I have sorted out a good amount of the stuff, and now it’s just a question (again!) of what goes where, but progress is a funny thing, and as long as we don’t have a 72 hour power blowout, I should be in good shape by mid week. And I even unpacked a new, small set of 'cool lights' for doing portraits with my big cameras. And they work. (Sorry, but in this house, the only person I have to shoot pictures of is Me...)-

Canon G9 @ 200asa, macro setting. And if you find yourself in Arlington, drop by the office for a cup of coffee. It’s the good stuff (excellent and probably decaf) and the service is always with a smile. We’re just sayin... David

Friday, January 11, 2008

Na Nah Nee Ahh Na

The place to be on Election night in New Hampshire was not at the Clinton or Obama parties (some of us were at Richardson), it was at the “after the big” party. This is where the senior staff and big donors get to meet with their candidates to find out what they really think. I am told that the Clinton people were so shocked by their victory that Hillary was almost speechless—in fact I don’t know if there actually was an after party but no one wanted me to know that I wasn’t invited. The Obama party, was surprisingly upbeat. The Candidate felt the loss was a good thing , (probably felt winning is better) but he remained gracious and optimistic about the outcome of the race.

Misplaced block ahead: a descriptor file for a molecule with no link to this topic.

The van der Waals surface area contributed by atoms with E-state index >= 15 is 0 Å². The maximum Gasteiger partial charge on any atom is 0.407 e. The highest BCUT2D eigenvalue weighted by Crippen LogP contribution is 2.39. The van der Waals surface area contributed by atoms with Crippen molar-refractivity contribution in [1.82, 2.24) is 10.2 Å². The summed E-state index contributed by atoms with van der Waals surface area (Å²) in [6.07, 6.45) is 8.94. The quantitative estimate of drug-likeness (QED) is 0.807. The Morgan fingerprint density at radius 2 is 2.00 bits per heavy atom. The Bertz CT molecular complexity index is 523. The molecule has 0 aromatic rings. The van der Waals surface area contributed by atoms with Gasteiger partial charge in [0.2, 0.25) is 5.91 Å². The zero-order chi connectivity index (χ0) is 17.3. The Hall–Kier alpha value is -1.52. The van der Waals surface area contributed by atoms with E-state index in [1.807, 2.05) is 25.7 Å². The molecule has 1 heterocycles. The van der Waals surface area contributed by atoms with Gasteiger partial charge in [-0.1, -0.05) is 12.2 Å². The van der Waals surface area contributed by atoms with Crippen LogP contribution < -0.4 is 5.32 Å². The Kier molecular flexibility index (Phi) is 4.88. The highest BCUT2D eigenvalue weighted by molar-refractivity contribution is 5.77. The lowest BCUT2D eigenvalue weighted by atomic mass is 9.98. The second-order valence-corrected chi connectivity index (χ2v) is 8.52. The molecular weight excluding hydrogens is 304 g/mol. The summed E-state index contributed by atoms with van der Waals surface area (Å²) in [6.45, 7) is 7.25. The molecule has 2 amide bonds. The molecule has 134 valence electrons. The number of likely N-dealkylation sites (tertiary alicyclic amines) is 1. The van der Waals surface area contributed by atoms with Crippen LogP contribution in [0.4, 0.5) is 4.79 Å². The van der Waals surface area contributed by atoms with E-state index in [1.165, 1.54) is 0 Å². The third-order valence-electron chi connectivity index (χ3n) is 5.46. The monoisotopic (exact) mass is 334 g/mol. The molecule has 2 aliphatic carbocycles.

Let’s be honest—you know that’s difficult for me but I’m going to try. The results were only dramatic because the Clinton people and all the pollsters were looking at a defeat—a big one. The win was important because it put her back in the race, but Obama didn’t lose. He walked away with an equal number of delegates and the 2% was not 20%. In fact, three weeks ago he was 20 points down. What New Hampshire demonstrated, among many things, was that Obama had become increasingly attractive to many white Americans -- young, old, independent and even Republican. And more importantly, he, is like the political J.K. Rowling. She got young people to read with Harry Potter. And Obama got them to vote. I never thought I’d see this happen. In 2004 young people registered in droves but couldn’t quite get it together to actually go and vote—but they did here and they did in Iowa. If nothing else, Obama has brought something to Presidential campaigns that no one has since the voting age was changed to 18. You remember that campaign? If he’s old enough to die for his country than he should be old enough to vote. There was no he/she because women weren’t drafted to fight in Viet Nam.